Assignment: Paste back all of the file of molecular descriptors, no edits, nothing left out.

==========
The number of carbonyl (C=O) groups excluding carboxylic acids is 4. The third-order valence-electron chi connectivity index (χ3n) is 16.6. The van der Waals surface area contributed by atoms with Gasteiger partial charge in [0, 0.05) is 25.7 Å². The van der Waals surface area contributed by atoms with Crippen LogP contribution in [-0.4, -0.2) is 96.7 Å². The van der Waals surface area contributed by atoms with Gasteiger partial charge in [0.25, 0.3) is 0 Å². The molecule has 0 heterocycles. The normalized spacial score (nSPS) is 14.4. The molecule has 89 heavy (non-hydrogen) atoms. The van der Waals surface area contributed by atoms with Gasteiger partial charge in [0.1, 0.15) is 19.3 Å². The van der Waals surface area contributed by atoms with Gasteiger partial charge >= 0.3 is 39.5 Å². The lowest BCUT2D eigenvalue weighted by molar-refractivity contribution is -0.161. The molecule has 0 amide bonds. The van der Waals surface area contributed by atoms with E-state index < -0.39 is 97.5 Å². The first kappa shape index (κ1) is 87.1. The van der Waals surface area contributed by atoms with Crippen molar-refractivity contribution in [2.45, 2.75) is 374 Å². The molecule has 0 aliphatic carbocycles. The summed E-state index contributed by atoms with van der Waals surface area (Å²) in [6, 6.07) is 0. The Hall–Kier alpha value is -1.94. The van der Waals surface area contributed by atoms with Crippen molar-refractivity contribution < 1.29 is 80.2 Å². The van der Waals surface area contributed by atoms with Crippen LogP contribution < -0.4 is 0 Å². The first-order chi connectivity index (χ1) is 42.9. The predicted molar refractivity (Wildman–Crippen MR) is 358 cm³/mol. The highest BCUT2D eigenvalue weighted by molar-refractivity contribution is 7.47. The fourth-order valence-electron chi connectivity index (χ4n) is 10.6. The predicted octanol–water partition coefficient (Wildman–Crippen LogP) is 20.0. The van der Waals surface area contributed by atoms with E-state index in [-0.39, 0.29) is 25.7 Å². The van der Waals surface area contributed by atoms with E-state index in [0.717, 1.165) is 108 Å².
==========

The number of carbonyl (C=O) groups excluding carboxylic acids is 4. The third-order valence-electron chi connectivity index (χ3n) is 16.6. The van der Waals surface area contributed by atoms with Gasteiger partial charge in [0, 0.05) is 25.7 Å². The van der Waals surface area contributed by atoms with Crippen LogP contribution in [-0.4, -0.2) is 96.7 Å². The van der Waals surface area contributed by atoms with Gasteiger partial charge in [0.25, 0.3) is 0 Å². The molecule has 0 heterocycles. The normalized spacial score (nSPS) is 14.4. The molecule has 89 heavy (non-hydrogen) atoms. The van der Waals surface area contributed by atoms with Gasteiger partial charge in [0.1, 0.15) is 19.3 Å². The van der Waals surface area contributed by atoms with Gasteiger partial charge >= 0.3 is 39.5 Å². The lowest BCUT2D eigenvalue weighted by molar-refractivity contribution is -0.161. The molecule has 0 amide bonds. The van der Waals surface area contributed by atoms with E-state index < -0.39 is 97.5 Å². The first kappa shape index (κ1) is 87.1. The van der Waals surface area contributed by atoms with Crippen molar-refractivity contribution in [2.45, 2.75) is 374 Å². The molecule has 0 aliphatic carbocycles. The summed E-state index contributed by atoms with van der Waals surface area (Å²) in [6, 6.07) is 0. The Hall–Kier alpha value is -1.94. The van der Waals surface area contributed by atoms with Crippen molar-refractivity contribution < 1.29 is 80.2 Å². The van der Waals surface area contributed by atoms with Crippen LogP contribution < -0.4 is 0 Å². The first-order chi connectivity index (χ1) is 42.9. The predicted molar refractivity (Wildman–Crippen MR) is 358 cm³/mol. The highest BCUT2D eigenvalue weighted by molar-refractivity contribution is 7.47. The fourth-order valence-electron chi connectivity index (χ4n) is 10.6. The predicted octanol–water partition coefficient (Wildman–Crippen LogP) is 20.0. The van der Waals surface area contributed by atoms with E-state index in [-0.39, 0.29) is 25.7 Å². The van der Waals surface area contributed by atoms with E-state index in [0.717, 1.165) is 108 Å².